AMPLIFY, Apixaban for the initial Management of Pulmonary Embolism and Deep-Vein Thrombosis as First-Line Therapy; ARISTOTLE, Apixaban for Reduction in Stroke and Other Thromboembolic Events in Atrial Fibrillation; bid, twice daily; CAD, coronary artery disease; CHADS2 score, a HYPERLINK “http://en.wikipedia.org/wiki/Clinical_prediction_rule” \o “Clinical prediction rule” clinical prediction rule for estimating the risk of HYPERLINK “http://en.wikipedia.org/wiki/Stroke” \o “Stroke” stroke in patients with HYPERLINK “http://en.wikipedia.org/wiki/Rheumatic_fever” \o “Rheumatic fever” nonrheumatic AF; CHF, congestive heart failure; d, day; DM, diabetic mellitus (2 points are given for previous stroke or TIA); EINSTEIN-DVT, Oral Direct Factor Xa Inhibitor Rivaroxaban in Patients With Acute Symptomatic Deep Vein Thrombosis; ENGAGE-AF TIMI 48, Effective Anticoagulation with Factor Xa Next Generation in Atrial Fibrillation–Thrombolysis in Myocardial Infarction 48; EINSTEIN-PE, Oral Direct Factor Xa Inhibitor Rivaroxaban in Patients With Acute Symptomatic Pulmonary Embolism; HOKUSAI-VTE, Edoxaban vs Warfarin for the Treatment of Symptomatic Venous Thromboembolism; HTN, hypertension (age ≥75 y); INR, international normalized ratio; J-ROCKET-AF, An Efficacy and Safety Study of Rivaroxaban With Warfarin for the Prevention of Stroke and Non-Central Nervous System Systemic Embolism in Patients With NonValvular Atrial Fibrillation in Japan; LVEF, left ventricular ejection fraction; mo, month; NVAF, nonvalvular AF; NYHA, New York Heart Association; OD, once daily; RE-COVER I, Efficacy and Safety of Dabigatran Compared to Warfarin for 6 Month Treatment of Acute Symptomatic Venous Thromboembolism I; RE-COVER II, Efficacy and Safety of Dabigatran Compared to Warfarin for 6-Month Treatment of Acute Symptomatic Venous Thromboembolism II; RE-LY, Randomized Evaluation of Long-Term Anticoagulation Therapy study; RE-MEDY, A phase III, randomised, multi-center, double-blind, parallel-group, active controlled study to evaluate the efficacy and safety of oral dabigatran etexilate compared to warfarin (INR 2.0-3.0) for the secondary prevention of venous thromboembolism; ROCKET-AF; Rivaroxaban Once Daily Oral Direct Factor Xa Inhibition Compared with Vitamin K Antagonism for Prevention of Stroke and Embolism Trial in Atrial Fibrillation; TIA, transient ischemic attack; UFH, unfractionated heparin; y, year.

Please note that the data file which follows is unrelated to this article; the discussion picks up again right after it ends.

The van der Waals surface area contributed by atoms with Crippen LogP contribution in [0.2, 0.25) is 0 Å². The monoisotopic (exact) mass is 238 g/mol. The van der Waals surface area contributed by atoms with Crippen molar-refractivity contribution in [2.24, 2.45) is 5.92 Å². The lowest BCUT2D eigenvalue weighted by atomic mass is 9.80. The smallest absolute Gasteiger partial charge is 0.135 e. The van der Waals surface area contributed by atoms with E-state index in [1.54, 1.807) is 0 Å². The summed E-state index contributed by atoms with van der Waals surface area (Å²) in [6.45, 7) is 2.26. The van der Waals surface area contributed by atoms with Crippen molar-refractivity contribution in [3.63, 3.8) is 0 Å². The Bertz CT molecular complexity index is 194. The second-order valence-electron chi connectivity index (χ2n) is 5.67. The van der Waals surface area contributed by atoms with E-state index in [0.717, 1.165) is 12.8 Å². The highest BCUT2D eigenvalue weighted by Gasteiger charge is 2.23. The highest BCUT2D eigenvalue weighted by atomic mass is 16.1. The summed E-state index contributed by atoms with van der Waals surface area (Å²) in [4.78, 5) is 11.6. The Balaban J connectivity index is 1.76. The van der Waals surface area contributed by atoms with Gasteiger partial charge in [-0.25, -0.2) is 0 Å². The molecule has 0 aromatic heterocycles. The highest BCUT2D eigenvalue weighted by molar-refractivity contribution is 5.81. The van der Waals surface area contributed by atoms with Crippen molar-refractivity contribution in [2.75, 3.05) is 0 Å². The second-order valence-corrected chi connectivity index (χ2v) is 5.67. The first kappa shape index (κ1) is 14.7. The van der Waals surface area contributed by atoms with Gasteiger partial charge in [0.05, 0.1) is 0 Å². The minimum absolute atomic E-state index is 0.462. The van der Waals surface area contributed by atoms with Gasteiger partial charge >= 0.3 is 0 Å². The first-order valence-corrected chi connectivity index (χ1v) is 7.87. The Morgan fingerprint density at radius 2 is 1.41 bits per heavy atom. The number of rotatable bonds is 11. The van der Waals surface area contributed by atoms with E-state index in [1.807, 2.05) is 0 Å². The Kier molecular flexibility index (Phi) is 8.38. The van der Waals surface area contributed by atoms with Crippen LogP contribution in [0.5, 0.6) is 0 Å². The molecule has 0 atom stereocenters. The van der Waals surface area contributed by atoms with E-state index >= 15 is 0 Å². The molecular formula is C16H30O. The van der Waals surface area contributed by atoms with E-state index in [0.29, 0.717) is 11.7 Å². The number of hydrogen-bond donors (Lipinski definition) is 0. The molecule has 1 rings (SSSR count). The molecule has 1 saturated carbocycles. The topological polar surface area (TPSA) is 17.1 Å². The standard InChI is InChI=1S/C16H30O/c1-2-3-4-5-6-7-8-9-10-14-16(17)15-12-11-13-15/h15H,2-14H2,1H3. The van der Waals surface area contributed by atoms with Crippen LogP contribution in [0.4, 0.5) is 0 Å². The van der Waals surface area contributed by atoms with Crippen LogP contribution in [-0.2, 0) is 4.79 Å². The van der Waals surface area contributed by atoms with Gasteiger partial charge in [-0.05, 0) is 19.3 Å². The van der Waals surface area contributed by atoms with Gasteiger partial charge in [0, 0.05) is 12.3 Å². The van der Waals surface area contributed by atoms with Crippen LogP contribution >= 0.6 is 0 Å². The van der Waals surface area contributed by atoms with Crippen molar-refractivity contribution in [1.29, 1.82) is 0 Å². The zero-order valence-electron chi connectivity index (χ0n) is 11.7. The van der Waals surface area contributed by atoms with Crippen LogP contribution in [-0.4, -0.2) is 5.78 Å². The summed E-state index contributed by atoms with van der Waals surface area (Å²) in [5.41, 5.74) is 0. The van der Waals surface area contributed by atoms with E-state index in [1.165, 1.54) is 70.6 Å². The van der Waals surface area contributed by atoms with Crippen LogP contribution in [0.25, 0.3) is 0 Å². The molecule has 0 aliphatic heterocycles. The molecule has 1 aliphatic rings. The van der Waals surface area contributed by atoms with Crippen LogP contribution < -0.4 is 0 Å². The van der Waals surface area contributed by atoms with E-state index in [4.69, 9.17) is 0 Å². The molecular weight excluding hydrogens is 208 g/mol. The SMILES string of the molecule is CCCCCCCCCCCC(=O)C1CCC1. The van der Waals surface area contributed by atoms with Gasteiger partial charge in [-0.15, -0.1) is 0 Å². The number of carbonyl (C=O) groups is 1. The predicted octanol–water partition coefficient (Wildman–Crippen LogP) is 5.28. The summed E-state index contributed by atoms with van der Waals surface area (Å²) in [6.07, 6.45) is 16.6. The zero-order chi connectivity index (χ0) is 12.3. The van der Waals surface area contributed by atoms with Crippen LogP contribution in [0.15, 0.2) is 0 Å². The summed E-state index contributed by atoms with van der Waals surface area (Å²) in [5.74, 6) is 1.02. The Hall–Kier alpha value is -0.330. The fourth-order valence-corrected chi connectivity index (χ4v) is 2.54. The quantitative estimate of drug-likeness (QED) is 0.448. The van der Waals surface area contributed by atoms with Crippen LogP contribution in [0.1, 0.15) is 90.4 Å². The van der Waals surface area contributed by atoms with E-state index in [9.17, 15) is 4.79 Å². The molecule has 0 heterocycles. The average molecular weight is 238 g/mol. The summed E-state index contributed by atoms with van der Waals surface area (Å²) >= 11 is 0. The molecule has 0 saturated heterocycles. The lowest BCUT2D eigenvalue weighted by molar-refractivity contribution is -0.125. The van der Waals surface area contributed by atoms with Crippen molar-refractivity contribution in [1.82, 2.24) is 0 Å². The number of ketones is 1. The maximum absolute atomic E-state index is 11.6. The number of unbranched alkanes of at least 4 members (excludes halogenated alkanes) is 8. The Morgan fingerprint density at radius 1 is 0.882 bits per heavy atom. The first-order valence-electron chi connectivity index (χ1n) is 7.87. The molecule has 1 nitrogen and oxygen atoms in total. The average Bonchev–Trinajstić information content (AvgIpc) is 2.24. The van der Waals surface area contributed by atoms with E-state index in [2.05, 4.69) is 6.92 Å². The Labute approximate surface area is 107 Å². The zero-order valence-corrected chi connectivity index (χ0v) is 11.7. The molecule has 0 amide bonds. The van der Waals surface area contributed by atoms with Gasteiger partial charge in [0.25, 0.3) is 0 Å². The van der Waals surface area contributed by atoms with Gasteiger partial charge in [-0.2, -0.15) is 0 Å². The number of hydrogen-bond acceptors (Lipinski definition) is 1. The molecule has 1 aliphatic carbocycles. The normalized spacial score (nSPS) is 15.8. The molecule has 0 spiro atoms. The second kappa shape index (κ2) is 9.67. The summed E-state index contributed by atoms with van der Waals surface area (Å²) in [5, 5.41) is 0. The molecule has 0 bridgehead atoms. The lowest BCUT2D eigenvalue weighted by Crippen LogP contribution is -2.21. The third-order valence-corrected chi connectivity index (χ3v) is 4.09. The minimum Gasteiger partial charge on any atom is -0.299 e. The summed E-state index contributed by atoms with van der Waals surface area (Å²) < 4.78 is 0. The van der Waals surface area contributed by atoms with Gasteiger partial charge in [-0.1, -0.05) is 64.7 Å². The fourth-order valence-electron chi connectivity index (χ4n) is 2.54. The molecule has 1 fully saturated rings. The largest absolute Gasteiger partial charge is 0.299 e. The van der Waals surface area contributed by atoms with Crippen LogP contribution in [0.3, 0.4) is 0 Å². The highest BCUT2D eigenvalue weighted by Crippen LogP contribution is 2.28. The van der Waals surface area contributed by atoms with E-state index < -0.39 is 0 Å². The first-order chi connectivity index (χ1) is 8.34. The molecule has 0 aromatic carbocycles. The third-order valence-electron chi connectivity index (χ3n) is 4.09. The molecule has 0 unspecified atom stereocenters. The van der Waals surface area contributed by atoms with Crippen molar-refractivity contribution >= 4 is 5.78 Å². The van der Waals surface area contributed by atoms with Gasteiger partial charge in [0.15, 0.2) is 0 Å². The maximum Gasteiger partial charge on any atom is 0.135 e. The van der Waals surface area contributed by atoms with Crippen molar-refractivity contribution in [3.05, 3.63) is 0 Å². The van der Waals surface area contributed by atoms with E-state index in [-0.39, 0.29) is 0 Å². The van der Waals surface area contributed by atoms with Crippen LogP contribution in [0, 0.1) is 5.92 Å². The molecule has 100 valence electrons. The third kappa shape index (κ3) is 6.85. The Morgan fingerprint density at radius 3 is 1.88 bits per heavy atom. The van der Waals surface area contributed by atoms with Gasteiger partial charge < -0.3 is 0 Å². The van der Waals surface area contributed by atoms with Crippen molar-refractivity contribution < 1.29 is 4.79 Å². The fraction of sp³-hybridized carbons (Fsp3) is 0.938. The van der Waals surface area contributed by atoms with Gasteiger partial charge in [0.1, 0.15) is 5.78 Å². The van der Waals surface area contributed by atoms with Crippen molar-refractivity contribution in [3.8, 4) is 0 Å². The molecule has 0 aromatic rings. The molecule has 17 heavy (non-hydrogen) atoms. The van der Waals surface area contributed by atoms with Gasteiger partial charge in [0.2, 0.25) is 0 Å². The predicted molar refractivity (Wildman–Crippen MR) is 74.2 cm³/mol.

Table 2

Baseline patient characteristics

Study Age TTR Male (%) Mean CHADS2 Concomitant ASA (%) Isolated DVT (%) PE or PE with DVT (%) 
TSOACs VKAs 
1. RE-COVER,7  2009 55.0 ± 15.8* 54.4 ± 16.2* 59.9 58.4 NA NA 1749 (69) 786 (31) 
2. RE-LY,12  2009 71.4 ± 8.6* (dabigatran 110), 71.5 ± 8.8* (dabigatran 150) 71.6 ± 8.6* 64 63.6 2.1 39.8% NA NA 
3. EINSTEIN-DVT,16  2010 55.8 ± 16.4* 56.4 ± 16.3* 57.7 56.8 NA NA 3405 (99) 23 (1) 
4. ARISTOTLE,13  2011 70 (63-76)† 70 (63-76)† 62.2 64.7 2.1 5632 (30.9) NA NA 
5. ROCKET AF,14  2012 73 (65-78)† 73 (65-78)† 55 60.3 3.48 (rivaroxaban), 3.46 (warfarin) 5205 (36.5) NA NA 
6. EINSTEIN-PE,29  2012 57.9 ± 7.3* 57.5 ± 7.2* 62.7 52.9 NA NA 0 (0) 4832 (100) 
7. J-ROCKET AF,28  2012 71.0 (34-89)† 71.2 (43-90)† 65 80.6 3.25 NA NA NA 
8. AMPLIFY,8  2013 57.2 ± 16* 56.7 ± 16* 61 58.7 NA NA 3532 (65) 1836 (34) 
9. ENGAGE-AF-TIMI- 48,15  2013 72 (64-78)† 72 (64-78)† 64.9 61.9 2.8 29.3% NA NA 
10. RE-MEDY,11  2013 55.4 ± 15.0* 53.9 ± 15.3* 65.3 61 NA NA 1860 (65.1) 994 (34.8) 
11. HOKUSAI-VTE,9  2013 55.7 ± 16.3* 55.9 ± 16.2* 63.5 57.2 NA NA 4921 (59.7) 3319 (40.3) 
12. RE-COVER II,27  2014 54.7 ± 16.2* 55.1 ± 16.3* 57 60.6 NA NA 1750 (68.1) 816 (31.8) 
Study Age TTR Male (%) Mean CHADS2 Concomitant ASA (%) Isolated DVT (%) PE or PE with DVT (%) 
TSOACs VKAs 
1. RE-COVER,7  2009 55.0 ± 15.8* 54.4 ± 16.2* 59.9 58.4 NA NA 1749 (69) 786 (31)